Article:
FOB Couch: COVID Isolation, Deployments, and Coping Tips

With most of Americans entering week two or three of social distancing or quarantine, circumstances are taking on some rather familiar overtones for many of us.

Confined to one small area, save for periods of time where we leave the walls of safety and venture out into a hostile world – surrounded by a threat that we can’t see.

Stuck seeing the some few people every single day with the only communication with the outside world being texts and random calls.

Being unsure what day it is, because they all blend together.

Becoming obsessed about the doings of the people near us.

Making detailed charts concerning sightings of anything unusual.

Yep. This all feels too real for anyone who’s deployed.

That’s right, America, it’s deployment time. For *everyone.* So I’m here with a few tips to make your time more bearable and stave off boredom.

  1. Set a schedule. Make certain days meaningful. On Mondays, wear pants, just to acknowledge that it’s Monday. Wednesdays are wing night. That’s the law. We don’t talk about Thursdays. On Fridays, maybe use four squares of toilet paper instead of three. Live a little. Do karaoke or have a salsa dance party on Saturdays. Make some fancy coffee on Sundays. Assigning these little rituals to each day helps you measure the passage of time and avoid the “Groundhog Day” phenomenon, where each day just bleeds into the next.
  2. Record your activities. Using a daily log will help you remember what you did the day prior, as well as establish patterns of behavior of those around you. It will also help you monitor your neighbor’s activity, or finally figure out what those damn squirrels are up to. Using the SALUTE report template can be useful (Size, Activity, Location, Unit/Uniform, Time observed, Equipment). A staff duty log can also serve, especially when you pull your children in to have the Parental Update Brief every evening. Checking over their PowerPoint slides can serve to both educate them, and as a period of family bonding. Ensure that they know that anything in red text is bad and that they should avoid it. Encourage them to use phrases like “just turning the corner” and “our metrics show that we’re winning.”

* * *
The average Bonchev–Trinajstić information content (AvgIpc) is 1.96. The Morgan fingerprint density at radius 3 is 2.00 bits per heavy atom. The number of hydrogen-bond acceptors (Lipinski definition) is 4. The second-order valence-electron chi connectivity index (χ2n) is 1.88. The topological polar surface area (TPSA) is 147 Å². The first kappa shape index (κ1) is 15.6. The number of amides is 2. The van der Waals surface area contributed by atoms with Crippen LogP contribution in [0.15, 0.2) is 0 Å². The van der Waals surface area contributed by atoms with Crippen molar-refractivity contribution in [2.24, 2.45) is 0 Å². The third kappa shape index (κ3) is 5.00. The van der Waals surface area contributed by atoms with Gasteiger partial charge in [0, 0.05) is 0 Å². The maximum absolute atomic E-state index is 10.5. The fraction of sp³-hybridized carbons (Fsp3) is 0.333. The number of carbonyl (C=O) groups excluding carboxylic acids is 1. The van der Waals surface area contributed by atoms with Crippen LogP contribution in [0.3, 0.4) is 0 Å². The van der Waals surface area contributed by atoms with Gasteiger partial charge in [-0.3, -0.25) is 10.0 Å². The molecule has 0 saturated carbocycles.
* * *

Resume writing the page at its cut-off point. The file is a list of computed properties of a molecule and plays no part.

3. Maintain your physical fitness. Sure, you’re in a warzone, but that doesn’t mean it’s the time to stop getting combat fit. Now is about the right time to start doing Crossfit or some other fitness cult, because hey, everything’s insane anyways. Extra points if you start doing 5K runs just to pass the time. Also, it’s not really a fitness cult if you don’t also start bugging everyone you live with about it.
  4. Get some good playlists together for your patrols. When it’s time to gear up and head outside the wire, er, door for a logistics patrol, make sure you’ve got the right music for it. Something that either amps you up or chills you out. Whatever it is that you need to have blaring for when that person coughs right into your half open window and all hell breaks loose. Which brings us to…
  5. Good TTPs. If you’re gonna be rolling out, gotta make sure that your tactics, techniques, and procedures are rock solid. Develop a standard operating procedure. Drill them into your inmates, er, quarantine-mates. No one leaves the wire without their full kit of hand sanitizer, gloves, and fashionable scarf to use over your mouth. Do pre-combat checks and inspections. Windows are ALWAYS up in your vehicle. Head on a swivel. Safe distance from other vics when on a mounted movement. Do those 5s, 10s, and 25s for anyone close to your vehicle who might look ill when you dismount. During dismount patrols, keep a good six-foot personal bubble. Once you get these habits ingrained, you’ll feel more comfortable when you have to go out there. Plus, your kids will LOVE wearing a reflective belt around the house and getting a written counseling from you when they forget their hand sanitizer in the bathroom again. Builds character.
  6. Develop that sense of fatalism. Okay, I’m joking with this one. But there was a certain truth to the idea that no matter what you did, something *might* happen, and so you didn’t let fear paralyze you. You just sorta accepted that it was out there and went off and did your job. With the virus, it’s out there and we’ve got to do what we can to kill it. And right now, that means cutting off its spread and supporting those who are on the front lines of this thing – healthcare workers, first responders, and everyone manning the essential services: supply chains, food, water, sanitation, electricity, internet, and alcohol.

Nothing is forever and deployments fall into that category. This too, will end. We’ve got to help each other through it, and sometimes that means laughing at things that are scary. Which brings me to my last – unwritten – rule: Do silly things to keep from going crazy. This is a stressful time. So pull absurd pranks. Tell the dumbest dad jokes. Record ridiculous videos. Sing along to your favorite pop songs, at the top of your lungs. Laugh as much as you can. Because sometimes that’s all you can do. And that’s okay.

Hang in there, take care of each other, and stay together – but at least six feet apart. 


Cover Photo: U.S. Army Spc. Olen Bailey stands post in a guard tower on Forward Operating Base Mizan in Zabul province, Afghanistan, Sept. 10, 2009. Bailey is assigned to Company A, 1st Battalion, 4th Infantry Regiment. U.S. Army photo by Sgt. Kris Eglin See more at www.army.mil